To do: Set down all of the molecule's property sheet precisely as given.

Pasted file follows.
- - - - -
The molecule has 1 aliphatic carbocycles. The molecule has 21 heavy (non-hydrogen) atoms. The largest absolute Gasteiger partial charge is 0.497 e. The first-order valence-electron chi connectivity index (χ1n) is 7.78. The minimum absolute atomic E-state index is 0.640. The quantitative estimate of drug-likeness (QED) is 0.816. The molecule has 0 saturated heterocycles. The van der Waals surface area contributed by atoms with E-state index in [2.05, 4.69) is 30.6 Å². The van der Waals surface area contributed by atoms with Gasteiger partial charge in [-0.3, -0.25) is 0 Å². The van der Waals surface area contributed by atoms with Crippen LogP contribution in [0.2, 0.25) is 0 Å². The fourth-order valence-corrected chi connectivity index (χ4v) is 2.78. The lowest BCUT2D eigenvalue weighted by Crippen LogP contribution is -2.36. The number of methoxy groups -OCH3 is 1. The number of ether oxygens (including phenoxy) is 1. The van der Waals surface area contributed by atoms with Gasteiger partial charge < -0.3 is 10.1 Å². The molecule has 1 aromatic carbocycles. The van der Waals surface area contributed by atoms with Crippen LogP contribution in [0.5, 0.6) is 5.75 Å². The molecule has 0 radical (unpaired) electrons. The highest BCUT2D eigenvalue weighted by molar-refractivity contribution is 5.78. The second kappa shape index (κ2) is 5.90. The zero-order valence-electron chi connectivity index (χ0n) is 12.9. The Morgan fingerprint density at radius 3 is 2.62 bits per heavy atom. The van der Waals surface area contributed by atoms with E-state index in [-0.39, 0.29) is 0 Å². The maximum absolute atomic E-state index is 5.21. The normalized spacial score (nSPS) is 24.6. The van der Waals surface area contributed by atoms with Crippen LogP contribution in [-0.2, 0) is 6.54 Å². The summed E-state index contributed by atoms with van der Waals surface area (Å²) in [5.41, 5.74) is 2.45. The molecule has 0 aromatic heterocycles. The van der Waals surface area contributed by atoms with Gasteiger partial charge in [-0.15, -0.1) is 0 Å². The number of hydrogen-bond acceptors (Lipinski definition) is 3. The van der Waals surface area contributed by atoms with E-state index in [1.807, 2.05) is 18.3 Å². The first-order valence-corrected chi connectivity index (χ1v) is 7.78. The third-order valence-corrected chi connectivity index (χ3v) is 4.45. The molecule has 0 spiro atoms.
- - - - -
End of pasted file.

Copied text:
The molecule has 1 aliphatic carbocycles. The molecule has 21 heavy (non-hydrogen) atoms. The largest absolute Gasteiger partial charge is 0.497 e. The first-order valence-electron chi connectivity index (χ1n) is 7.78. The minimum absolute atomic E-state index is 0.640. The quantitative estimate of drug-likeness (QED) is 0.816. The molecule has 0 saturated heterocycles. The van der Waals surface area contributed by atoms with E-state index in [2.05, 4.69) is 30.6 Å². The van der Waals surface area contributed by atoms with Gasteiger partial charge in [-0.3, -0.25) is 0 Å². The van der Waals surface area contributed by atoms with Crippen LogP contribution in [0.2, 0.25) is 0 Å². The fourth-order valence-corrected chi connectivity index (χ4v) is 2.78. The lowest BCUT2D eigenvalue weighted by Crippen LogP contribution is -2.36. The number of methoxy groups -OCH3 is 1. The number of ether oxygens (including phenoxy) is 1. The van der Waals surface area contributed by atoms with Gasteiger partial charge < -0.3 is 10.1 Å². The molecule has 1 aromatic carbocycles. The van der Waals surface area contributed by atoms with Crippen LogP contribution in [0.5, 0.6) is 5.75 Å². The molecule has 0 radical (unpaired) electrons. The highest BCUT2D eigenvalue weighted by molar-refractivity contribution is 5.78. The second kappa shape index (κ2) is 5.90. The zero-order valence-electron chi connectivity index (χ0n) is 12.9. The Morgan fingerprint density at radius 3 is 2.62 bits per heavy atom. The van der Waals surface area contributed by atoms with E-state index in [-0.39, 0.29) is 0 Å². The maximum absolute atomic E-state index is 5.21. The normalized spacial score (nSPS) is 24.6. The van der Waals surface area contributed by atoms with Crippen LogP contribution in [-0.2, 0) is 6.54 Å². The summed E-state index contributed by atoms with van der Waals surface area (Å²) in [5.41, 5.74) is 2.45. The molecule has 0 aromatic heterocycles. The van der Waals surface area contributed by atoms with Gasteiger partial charge in [-0.15, -0.1) is 0 Å². The number of hydrogen-bond acceptors (Lipinski definition) is 3. The van der Waals surface area contributed by atoms with E-state index in [1.807, 2.05) is 18.3 Å². The first-order valence-corrected chi connectivity index (χ1v) is 7.78. The third-order valence-corrected chi connectivity index (χ3v) is 4.45. The molecule has 0 spiro atoms.